Having said that, it does make for a striking, feminine look, as you and Kiely have captured perfectly. x

Emalina said...

That's a beautiful homage to Orla Kiely, and I especially enjoyed your poem Roz.

Plus I love your analysis of our use of fashionstyles from the past. It doubtless rings true with many of us, that we enjoy the best of both worlds nowadays: we can wear the styles of yesteryear, enjoying the beauty of earlier periods of fashion, but do so within the context of living at a time when we women experience more freedom and opportinities than we have ever had before. We are lucky.

Glad you had an inspiring time at LFW!

chloé . w said...

Beautiful <3

Izzy DM said...

I read your piece in the link, so I'll confine my comments to that since most people seem to have given you plenty of positive feedback about the poem and the piece on your blog, and I don't need to repeat them!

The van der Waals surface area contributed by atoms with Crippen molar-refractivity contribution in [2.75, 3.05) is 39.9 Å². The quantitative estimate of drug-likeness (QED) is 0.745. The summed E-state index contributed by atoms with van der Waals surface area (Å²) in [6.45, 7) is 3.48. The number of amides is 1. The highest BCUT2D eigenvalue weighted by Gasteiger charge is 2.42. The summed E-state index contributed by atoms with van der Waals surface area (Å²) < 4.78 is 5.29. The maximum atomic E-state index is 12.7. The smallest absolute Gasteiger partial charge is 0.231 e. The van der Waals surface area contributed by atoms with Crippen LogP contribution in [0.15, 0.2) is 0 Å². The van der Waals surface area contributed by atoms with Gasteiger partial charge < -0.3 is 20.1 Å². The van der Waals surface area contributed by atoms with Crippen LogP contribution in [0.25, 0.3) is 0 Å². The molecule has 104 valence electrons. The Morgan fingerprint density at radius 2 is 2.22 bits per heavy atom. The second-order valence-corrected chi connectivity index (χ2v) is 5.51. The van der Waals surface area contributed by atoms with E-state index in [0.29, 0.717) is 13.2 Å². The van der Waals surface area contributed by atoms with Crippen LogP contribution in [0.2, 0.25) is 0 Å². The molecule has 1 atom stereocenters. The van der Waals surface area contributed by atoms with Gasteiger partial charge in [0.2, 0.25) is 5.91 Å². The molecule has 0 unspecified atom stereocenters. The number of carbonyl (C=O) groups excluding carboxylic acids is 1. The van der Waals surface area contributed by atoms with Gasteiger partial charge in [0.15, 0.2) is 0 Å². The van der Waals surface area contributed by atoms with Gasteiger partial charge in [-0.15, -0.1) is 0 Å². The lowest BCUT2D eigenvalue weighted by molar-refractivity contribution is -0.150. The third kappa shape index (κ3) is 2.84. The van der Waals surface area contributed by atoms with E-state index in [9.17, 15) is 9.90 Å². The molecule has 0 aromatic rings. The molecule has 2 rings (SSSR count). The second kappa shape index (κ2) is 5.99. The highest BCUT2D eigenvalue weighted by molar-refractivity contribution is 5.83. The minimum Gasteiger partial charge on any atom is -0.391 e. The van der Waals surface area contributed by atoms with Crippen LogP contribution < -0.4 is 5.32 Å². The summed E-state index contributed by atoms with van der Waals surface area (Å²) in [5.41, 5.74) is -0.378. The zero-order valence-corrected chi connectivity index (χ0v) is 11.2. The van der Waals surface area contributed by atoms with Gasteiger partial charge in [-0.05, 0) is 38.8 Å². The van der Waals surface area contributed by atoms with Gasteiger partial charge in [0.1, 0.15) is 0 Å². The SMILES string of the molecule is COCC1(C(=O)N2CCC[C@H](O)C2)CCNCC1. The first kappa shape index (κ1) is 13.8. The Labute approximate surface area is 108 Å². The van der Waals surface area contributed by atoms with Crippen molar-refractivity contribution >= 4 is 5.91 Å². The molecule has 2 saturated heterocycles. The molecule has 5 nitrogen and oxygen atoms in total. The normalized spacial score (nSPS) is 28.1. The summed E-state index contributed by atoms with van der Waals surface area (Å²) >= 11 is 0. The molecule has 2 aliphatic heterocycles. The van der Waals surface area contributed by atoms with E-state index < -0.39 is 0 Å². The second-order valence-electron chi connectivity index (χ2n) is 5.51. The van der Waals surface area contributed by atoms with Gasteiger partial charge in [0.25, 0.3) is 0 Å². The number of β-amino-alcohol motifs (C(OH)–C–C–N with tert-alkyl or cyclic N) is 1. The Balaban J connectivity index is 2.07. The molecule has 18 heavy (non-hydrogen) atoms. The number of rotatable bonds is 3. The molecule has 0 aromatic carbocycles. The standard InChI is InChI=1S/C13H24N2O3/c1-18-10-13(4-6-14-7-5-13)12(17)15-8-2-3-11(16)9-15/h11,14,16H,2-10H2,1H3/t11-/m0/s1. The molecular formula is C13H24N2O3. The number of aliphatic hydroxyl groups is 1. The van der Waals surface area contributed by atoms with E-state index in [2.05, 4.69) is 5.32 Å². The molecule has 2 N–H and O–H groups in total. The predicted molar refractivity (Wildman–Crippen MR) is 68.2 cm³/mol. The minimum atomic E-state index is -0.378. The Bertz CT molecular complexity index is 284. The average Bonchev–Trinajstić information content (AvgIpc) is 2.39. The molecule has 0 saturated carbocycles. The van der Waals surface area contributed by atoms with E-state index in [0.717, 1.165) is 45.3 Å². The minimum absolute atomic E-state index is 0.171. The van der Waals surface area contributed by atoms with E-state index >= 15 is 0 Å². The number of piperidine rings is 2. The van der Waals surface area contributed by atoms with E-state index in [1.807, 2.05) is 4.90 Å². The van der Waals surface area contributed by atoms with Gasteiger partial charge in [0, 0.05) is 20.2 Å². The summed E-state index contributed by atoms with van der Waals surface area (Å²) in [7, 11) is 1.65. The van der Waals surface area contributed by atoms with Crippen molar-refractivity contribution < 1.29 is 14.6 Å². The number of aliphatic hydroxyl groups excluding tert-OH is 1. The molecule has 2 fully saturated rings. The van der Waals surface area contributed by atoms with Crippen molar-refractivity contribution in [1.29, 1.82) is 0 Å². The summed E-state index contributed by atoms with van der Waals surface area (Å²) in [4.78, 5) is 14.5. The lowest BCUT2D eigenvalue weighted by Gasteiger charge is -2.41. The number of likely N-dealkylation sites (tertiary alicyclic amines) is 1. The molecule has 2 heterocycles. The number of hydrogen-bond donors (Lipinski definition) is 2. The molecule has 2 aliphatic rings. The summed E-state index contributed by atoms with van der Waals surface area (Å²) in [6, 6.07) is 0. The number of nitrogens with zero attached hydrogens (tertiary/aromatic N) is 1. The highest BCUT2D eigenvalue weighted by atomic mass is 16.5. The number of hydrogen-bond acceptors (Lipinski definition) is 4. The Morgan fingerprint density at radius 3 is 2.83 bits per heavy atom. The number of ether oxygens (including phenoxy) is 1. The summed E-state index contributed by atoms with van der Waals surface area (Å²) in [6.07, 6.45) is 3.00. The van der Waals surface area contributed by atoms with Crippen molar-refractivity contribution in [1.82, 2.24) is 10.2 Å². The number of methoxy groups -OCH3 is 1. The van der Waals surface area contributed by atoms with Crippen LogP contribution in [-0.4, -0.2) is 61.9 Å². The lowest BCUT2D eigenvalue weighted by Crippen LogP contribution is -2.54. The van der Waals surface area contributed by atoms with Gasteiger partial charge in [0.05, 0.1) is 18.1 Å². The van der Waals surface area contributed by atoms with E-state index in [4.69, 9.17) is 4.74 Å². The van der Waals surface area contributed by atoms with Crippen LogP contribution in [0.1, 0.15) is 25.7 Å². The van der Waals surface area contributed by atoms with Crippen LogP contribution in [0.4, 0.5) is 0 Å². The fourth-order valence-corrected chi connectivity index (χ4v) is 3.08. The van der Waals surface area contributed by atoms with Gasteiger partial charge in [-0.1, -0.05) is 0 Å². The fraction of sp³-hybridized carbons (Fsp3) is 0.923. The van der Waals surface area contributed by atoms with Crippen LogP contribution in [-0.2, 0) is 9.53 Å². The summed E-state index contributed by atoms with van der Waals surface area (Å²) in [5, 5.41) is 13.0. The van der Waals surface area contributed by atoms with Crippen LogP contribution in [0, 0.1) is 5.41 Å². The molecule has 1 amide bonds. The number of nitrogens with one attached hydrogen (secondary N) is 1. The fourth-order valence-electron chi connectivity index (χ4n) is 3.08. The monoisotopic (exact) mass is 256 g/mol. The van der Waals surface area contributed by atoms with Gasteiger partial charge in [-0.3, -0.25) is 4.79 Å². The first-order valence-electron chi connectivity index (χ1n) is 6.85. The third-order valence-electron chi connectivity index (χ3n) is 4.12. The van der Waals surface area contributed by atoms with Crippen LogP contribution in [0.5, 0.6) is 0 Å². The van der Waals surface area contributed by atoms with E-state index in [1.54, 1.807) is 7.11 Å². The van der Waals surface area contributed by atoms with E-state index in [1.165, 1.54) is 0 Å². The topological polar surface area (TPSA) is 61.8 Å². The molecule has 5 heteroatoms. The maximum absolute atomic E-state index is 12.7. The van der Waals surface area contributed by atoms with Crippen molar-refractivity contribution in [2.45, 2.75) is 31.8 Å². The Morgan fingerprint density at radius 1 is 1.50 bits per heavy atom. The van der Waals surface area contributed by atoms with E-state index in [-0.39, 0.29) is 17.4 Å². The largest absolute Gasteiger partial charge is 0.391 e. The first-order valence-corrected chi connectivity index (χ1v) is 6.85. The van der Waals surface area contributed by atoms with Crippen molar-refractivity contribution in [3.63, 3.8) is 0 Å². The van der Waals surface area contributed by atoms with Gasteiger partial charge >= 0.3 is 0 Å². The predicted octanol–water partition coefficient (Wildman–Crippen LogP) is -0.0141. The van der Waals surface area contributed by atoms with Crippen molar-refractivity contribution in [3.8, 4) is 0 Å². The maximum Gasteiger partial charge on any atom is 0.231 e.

I liked what you had to say, and now I relate to it on a different level-- not because I modeled as well, but because I just had a baby and that experience changed my perception about bodies and beauty in a way that might mirror your own experience (or in my thoughts does) of scoliosis. Just being healthy and strong became the only thing that mattered as I maneuvered through my pregnancy, tested for a battery of possible diseases or problems. I was one of the lucky ones, and I really felt it. It made me feel so differently about my body, so blessed to be strong and fit and not in pain and to have a strong and healthy. That experience redefined beauty for me... On another note, it stinks how women have this one-size-fits all ideal for what a good mother is just like we do for what a beautiful woman is as you pointed out in your piece. Why do women judge each other constantly? I think Earth Mothers are wonderful, but that isn't me! I met one the other day who was quite nasty and judgmental because I had a c-section instead of a natural birth and was wearing makeup and had brushed my hair and so forth. I thought to myself: why can't she be happy being herself and let me be me? It made me realize no matter how our sphere changes, women bring these judgments with them to every stage of their life. Women learning to be friends with each other and with themselves is the next stage of liberation. This tendency to judge other women coupled with a horrible fear of being judged is holding women back as much as one of its symptoms: the obsession with a certain body type.